ALAN

  7. #17
    Veteran Member Steve_Miller's Avatar
    Join Date
    Mar 2004
    Posts
    1,220
    Location
    Nova Scotia, Canada
    Tractor
    2006 Kioti CK30HST

    Default Re: Snowblowers on dirt driveways

    <font color="red"> "Keep going, you'll eventually get the loose dirt cleared off the driveway"
    </font>
    Took me five years and about three dozen bolts to figure this out. I got to the point one time where I could change a bolt in under two minutes. I carried a pocket full of bolts and two wrenches. I finally got wise and started using crusher dust on the driveway (1600'). The wing sure helps though (forward plowing is much better than reverse blowing)

    Steve

  8. #18
    Gold Member rico304's Avatar
    Join Date
    May 2005
    Posts
    316
    Location
    Cumberland County, Maine
    Tractor
    JD 4300 w/ FEL

    Default Re: Snowblowers on dirt driveways

    Thank you all for your input, and keep it coming! Special shout out to all my fellow mainers!
    I was nervous to put this post up because I was sure (and still am) that this would be a copy post from the past. I couldn't find them and thought, what the heck! They will only yell at me for one or two posts telling me to "Search"! [img]/forums/images/graemlins/grin.gif[/img] [img]/forums/images/graemlins/shocked.gif[/img]
    Appreciate all input!!!!!!!!!!!
    Again, thanks and keep it coming!

  9. #19
    MGB
    MGB is offline
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    Join Date
    Aug 2004
    Posts
    36
    Location
    Western Maine
    Tractor
    Kubota B7800HST

    Default Re: Snowblowers on dirt driveways

    Crusher dust, that's what I plan to put on my driveway as soon as money permits. Hope we get plenty of snow! But hopefully not too cold!

  10. #20
    Veteran Member hayden's Avatar
    Join Date
    Sep 2000
    Posts
    1,709
    Location
    MA/VT
    Tractor
    Kubota L5740 cab + FEL, Cat D5G dozer, Kubota KX121 excavtor

    Default Re: Snowblowers on dirt driveways

    I've got 2500' of dirt road that I use a 3PH snow blower on. It's a 54" unit on a kubota B2910. Here's what I've found.

    - Be sure your snow blower has skid shoes of some sort, and set them to hold the cutting edge an inch or so up. Maybe higher if your road surface is rough. The skids are a must-have.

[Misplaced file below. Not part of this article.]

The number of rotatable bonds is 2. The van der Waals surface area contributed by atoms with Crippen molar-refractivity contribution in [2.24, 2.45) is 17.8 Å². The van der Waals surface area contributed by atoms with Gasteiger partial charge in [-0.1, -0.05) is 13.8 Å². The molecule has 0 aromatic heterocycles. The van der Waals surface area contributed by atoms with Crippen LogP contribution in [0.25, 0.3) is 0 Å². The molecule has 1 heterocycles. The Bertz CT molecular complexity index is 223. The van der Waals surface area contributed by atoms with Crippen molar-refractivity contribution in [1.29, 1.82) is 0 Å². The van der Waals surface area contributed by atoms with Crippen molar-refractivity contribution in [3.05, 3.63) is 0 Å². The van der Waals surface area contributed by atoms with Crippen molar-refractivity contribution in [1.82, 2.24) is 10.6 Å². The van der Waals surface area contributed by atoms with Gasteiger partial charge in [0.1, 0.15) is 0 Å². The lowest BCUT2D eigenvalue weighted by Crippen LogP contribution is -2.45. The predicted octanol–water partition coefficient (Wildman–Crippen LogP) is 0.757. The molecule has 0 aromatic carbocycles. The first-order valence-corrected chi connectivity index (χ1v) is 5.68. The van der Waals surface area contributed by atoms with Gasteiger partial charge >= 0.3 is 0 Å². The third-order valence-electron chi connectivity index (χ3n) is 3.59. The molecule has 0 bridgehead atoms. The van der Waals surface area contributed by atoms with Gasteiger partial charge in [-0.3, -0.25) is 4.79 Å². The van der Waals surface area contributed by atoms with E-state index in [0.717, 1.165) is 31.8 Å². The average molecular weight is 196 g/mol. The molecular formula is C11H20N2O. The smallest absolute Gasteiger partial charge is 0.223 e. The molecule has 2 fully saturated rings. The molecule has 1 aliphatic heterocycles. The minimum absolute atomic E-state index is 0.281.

- The first few times you run the blower, you may find that the skids dig/sink into the road surface and don't really hold up the blower. Once the ground freezes, this won't be a problem at all until spring thaw.

    - If you happen to have a hydraulic top link, it can be very useful in angling the blower and skid to ride up over the road surface (leaving more snow behind), versus angling down to clear closer to the road surface. When the ground is softer, I tilt the blower up, and when the ground is frozen I tilt down. You can do this with a manual link as well, it's just less flexible.

    - Small stones are not a problem, where small is anything under 2" or so. If your road surface is like mine, there are much bigger surprises to be uncovered. I blow out a sheer bolt almost evey time I plow due to a fallen chunk of a branch, or a grapefruit size rock that get's kicked up. My road is in rough shape, and runs thru dense woods with no shoulder at all, so it can't get much worse than what I've got. Doing a road patrol in the fall to clear out the stones helps a lot.

    - Keep spare sheer bolts and nuts and appropriate wrenches with you on the tractor. It sure beats hauling **** back to the house for a repair.

    - Enjoy the results! Snow blowers do a great job clearing and getting the snow out of the way. With a dirt road you'll need to pay attention to a few things that you can otherwise ignore, but all in all it's not a big deal.